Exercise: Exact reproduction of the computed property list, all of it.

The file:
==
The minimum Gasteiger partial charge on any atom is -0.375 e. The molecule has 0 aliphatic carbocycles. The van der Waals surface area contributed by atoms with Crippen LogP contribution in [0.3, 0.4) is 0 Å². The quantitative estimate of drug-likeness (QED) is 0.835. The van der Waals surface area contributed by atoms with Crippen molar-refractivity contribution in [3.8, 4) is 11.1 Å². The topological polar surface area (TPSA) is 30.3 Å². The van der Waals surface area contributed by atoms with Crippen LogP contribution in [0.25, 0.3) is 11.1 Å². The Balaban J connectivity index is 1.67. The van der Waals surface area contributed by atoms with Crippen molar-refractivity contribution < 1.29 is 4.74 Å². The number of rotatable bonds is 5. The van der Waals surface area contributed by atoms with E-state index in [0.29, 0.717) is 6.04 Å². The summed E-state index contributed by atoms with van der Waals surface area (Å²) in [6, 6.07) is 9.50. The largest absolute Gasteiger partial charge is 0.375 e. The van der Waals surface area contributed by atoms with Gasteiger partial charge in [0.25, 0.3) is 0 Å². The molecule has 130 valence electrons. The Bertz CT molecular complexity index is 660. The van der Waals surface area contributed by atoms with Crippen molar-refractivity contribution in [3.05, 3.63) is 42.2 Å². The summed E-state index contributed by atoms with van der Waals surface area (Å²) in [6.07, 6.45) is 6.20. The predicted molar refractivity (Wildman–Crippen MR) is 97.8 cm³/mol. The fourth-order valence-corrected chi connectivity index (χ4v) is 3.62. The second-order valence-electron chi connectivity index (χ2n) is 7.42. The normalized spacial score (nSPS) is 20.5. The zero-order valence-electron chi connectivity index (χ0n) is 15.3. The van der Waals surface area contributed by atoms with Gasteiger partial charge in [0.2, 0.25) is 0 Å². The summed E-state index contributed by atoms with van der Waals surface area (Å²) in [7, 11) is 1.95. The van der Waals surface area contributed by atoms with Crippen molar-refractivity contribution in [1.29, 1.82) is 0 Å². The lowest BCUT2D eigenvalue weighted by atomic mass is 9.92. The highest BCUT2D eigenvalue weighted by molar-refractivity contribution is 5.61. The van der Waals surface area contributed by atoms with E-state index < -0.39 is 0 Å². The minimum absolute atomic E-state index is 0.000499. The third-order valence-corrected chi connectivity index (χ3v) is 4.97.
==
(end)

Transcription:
The minimum Gasteiger partial charge on any atom is -0.375 e. The molecule has 0 aliphatic carbocycles. The van der Waals surface area contributed by atoms with Crippen LogP contribution in [0.3, 0.4) is 0 Å². The quantitative estimate of drug-likeness (QED) is 0.835. The van der Waals surface area contributed by atoms with Crippen molar-refractivity contribution in [3.8, 4) is 11.1 Å². The topological polar surface area (TPSA) is 30.3 Å². The van der Waals surface area contributed by atoms with Crippen LogP contribution in [0.25, 0.3) is 11.1 Å². The Balaban J connectivity index is 1.67. The van der Waals surface area contributed by atoms with Crippen molar-refractivity contribution < 1.29 is 4.74 Å². The number of rotatable bonds is 5. The van der Waals surface area contributed by atoms with E-state index in [0.29, 0.717) is 6.04 Å². The summed E-state index contributed by atoms with van der Waals surface area (Å²) in [6, 6.07) is 9.50. The largest absolute Gasteiger partial charge is 0.375 e. The van der Waals surface area contributed by atoms with Gasteiger partial charge in [0.25, 0.3) is 0 Å². The molecule has 130 valence electrons. The Bertz CT molecular complexity index is 660. The van der Waals surface area contributed by atoms with Crippen molar-refractivity contribution in [3.05, 3.63) is 42.2 Å². The summed E-state index contributed by atoms with van der Waals surface area (Å²) in [6.07, 6.45) is 6.20. The predicted molar refractivity (Wildman–Crippen MR) is 97.8 cm³/mol. The fourth-order valence-corrected chi connectivity index (χ4v) is 3.62. The second-order valence-electron chi connectivity index (χ2n) is 7.42. The normalized spacial score (nSPS) is 20.5. The zero-order valence-electron chi connectivity index (χ0n) is 15.3. The van der Waals surface area contributed by atoms with Gasteiger partial charge in [0.2, 0.25) is 0 Å². The summed E-state index contributed by atoms with van der Waals surface area (Å²) in [7, 11) is 1.95. The van der Waals surface area contributed by atoms with Crippen molar-refractivity contribution in [1.29, 1.82) is 0 Å². The lowest BCUT2D eigenvalue weighted by atomic mass is 9.92. The highest BCUT2D eigenvalue weighted by molar-refractivity contribution is 5.61. The van der Waals surface area contributed by atoms with E-state index < -0.39 is 0 Å². The minimum absolute atomic E-state index is 0.000499. The third-order valence-corrected chi connectivity index (χ3v) is 4.97.